In order for better account to be taken of the situation of family carers in the various policies and measures adopted for people with disabilities, it was necessary to begin by defining the target group. A preliminary draft law on the recognition of family carers assisting highly dependent persons was approved in a first reading by the Belgian Cabinet on 22 March 2013.
In accordance with the stipulations of the UN Convention on the Rights of Persons with Disabilities, the preliminary draft law is currently being submitted to the opinion of the Council on Equal Opportunities, the Advisory Council of Elders, the non-commercial social partners sitting on Joint Committee 337 and the Higher National Council for Persons with Disabilities.
The amended text, taking account of these bodies’ opinions, will then be discussed with the federated entities before continuing on its way through parliament.
3. Access to information for disabled persons and their families
The government is currently considering setting up a “one-stop shop” to provide better access to information for disabled persons and their families, whatever the level of authority concerned.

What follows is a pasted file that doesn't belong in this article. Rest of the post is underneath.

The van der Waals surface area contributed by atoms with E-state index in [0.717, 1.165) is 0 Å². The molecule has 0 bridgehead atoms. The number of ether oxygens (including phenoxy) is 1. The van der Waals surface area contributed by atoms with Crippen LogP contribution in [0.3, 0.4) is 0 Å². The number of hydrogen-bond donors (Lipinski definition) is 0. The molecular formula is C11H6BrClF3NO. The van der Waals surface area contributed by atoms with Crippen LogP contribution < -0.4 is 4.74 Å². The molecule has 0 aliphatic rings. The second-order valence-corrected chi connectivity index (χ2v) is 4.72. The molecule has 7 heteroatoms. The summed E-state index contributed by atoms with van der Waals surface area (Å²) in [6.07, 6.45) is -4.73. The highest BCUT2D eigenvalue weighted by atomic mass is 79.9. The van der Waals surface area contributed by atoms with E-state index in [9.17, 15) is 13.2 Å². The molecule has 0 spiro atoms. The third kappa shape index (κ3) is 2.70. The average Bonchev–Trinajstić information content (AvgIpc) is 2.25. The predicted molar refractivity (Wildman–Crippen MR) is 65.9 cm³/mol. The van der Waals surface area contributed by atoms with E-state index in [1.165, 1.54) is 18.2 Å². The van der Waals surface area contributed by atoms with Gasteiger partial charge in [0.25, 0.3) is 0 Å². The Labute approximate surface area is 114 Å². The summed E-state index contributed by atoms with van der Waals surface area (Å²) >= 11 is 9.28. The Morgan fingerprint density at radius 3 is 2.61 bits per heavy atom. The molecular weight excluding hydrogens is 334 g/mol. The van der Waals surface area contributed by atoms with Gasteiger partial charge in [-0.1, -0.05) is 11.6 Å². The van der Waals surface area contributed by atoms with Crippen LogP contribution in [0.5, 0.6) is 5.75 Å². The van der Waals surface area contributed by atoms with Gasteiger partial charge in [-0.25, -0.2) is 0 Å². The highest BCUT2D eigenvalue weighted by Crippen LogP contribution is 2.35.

The section on persons with disabilities of the Interministerial Conference on Well-being, Sport and the Family of 22 May 2012, which brought together the political authorities of the federal State and the federated entities which are responsible for disability policies, set up a working group, whose tasks were as follows:
1. to set up a register of personal needs;
2. to establish a list of existing information points and services proposed;
3. to devise a method of co-operation between existing information services.
This working group is made up of experts on existing information points at federal and federated entity level. The work is in progress.
1 In accordance with Article 9 of the Additional Protocol to the European Social Charter providing for a system of collective complaints the following Contracting Parties to the European Social Charter or the revised European Social Charter have participated in the vote: Albania, Andorra, Armenia, Austria, Azerbaijan, Belgium, Bosnia and Herzegovina, Bulgaria, Croatia, Cyprus, Czech Republic, Denmark, Estonia, Finland, France, Georgia, Germany, Greece, Hungary, Iceland, Ireland, Italy, Latvia, Lithuania, Luxembourg, Malta, Republic of Moldova, Montenegro, Netherlands, Norway, Poland, Portugal, Romania, Russian Federation, Serbia, Slovak Republic, Slovenia, Spain, Sweden, “the former Yugoslav Republic of Macedonia”, Turkey, Ukraine and United Kingdom.